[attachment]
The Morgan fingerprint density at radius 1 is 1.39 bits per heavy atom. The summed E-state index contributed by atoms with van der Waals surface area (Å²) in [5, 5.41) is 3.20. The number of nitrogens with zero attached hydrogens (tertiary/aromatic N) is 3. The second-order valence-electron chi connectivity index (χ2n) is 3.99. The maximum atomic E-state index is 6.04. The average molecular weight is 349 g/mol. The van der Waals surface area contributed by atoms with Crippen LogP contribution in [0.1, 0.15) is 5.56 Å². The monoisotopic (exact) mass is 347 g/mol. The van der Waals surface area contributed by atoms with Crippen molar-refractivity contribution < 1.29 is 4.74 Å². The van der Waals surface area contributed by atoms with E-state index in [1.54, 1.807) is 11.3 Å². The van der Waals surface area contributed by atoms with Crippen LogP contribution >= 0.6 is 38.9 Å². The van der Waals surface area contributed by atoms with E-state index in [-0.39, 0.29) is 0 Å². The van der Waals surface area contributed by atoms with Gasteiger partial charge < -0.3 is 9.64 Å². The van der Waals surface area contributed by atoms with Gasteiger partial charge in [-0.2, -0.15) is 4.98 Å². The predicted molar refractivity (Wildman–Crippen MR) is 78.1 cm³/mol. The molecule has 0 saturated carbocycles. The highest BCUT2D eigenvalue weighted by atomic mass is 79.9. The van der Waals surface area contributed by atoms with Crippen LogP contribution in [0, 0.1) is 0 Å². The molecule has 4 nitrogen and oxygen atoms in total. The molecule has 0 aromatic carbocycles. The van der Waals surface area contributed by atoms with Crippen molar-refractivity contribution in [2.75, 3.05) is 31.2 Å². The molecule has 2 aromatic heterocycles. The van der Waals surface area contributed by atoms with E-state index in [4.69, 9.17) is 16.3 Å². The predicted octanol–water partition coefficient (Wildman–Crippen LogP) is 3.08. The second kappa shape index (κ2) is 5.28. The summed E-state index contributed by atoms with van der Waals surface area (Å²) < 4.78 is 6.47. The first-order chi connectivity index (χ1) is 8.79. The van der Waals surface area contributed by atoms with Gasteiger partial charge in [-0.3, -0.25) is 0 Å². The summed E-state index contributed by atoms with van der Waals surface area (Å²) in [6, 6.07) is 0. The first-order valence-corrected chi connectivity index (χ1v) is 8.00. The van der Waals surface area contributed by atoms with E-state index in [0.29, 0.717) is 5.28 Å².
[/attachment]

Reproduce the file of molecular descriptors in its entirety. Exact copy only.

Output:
The Morgan fingerprint density at radius 1 is 1.39 bits per heavy atom. The summed E-state index contributed by atoms with van der Waals surface area (Å²) in [5, 5.41) is 3.20. The number of nitrogens with zero attached hydrogens (tertiary/aromatic N) is 3. The second-order valence-electron chi connectivity index (χ2n) is 3.99. The maximum atomic E-state index is 6.04. The average molecular weight is 349 g/mol. The van der Waals surface area contributed by atoms with Crippen LogP contribution in [0.1, 0.15) is 5.56 Å². The monoisotopic (exact) mass is 347 g/mol. The van der Waals surface area contributed by atoms with Crippen molar-refractivity contribution < 1.29 is 4.74 Å². The van der Waals surface area contributed by atoms with E-state index in [1.54, 1.807) is 11.3 Å². The van der Waals surface area contributed by atoms with Crippen LogP contribution >= 0.6 is 38.9 Å². The van der Waals surface area contributed by atoms with E-state index in [-0.39, 0.29) is 0 Å². The van der Waals surface area contributed by atoms with Gasteiger partial charge < -0.3 is 9.64 Å². The van der Waals surface area contributed by atoms with Gasteiger partial charge in [-0.2, -0.15) is 4.98 Å². The predicted molar refractivity (Wildman–Crippen MR) is 78.1 cm³/mol. The molecule has 0 saturated carbocycles. The highest BCUT2D eigenvalue weighted by atomic mass is 79.9. The van der Waals surface area contributed by atoms with Crippen LogP contribution in [0, 0.1) is 0 Å². The molecule has 4 nitrogen and oxygen atoms in total. The molecule has 0 aromatic carbocycles. The van der Waals surface area contributed by atoms with Crippen molar-refractivity contribution in [2.75, 3.05) is 31.2 Å². The molecule has 2 aromatic heterocycles. The van der Waals surface area contributed by atoms with E-state index in [4.69, 9.17) is 16.3 Å². The predicted octanol–water partition coefficient (Wildman–Crippen LogP) is 3.08. The second kappa shape index (κ2) is 5.28. The summed E-state index contributed by atoms with van der Waals surface area (Å²) < 4.78 is 6.47. The first-order chi connectivity index (χ1) is 8.79. The van der Waals surface area contributed by atoms with Gasteiger partial charge in [-0.3, -0.25) is 0 Å². The summed E-state index contributed by atoms with van der Waals surface area (Å²) in [6, 6.07) is 0. The first-order valence-corrected chi connectivity index (χ1v) is 8.00. The van der Waals surface area contributed by atoms with E-state index in [0.29, 0.717) is 5.28 Å².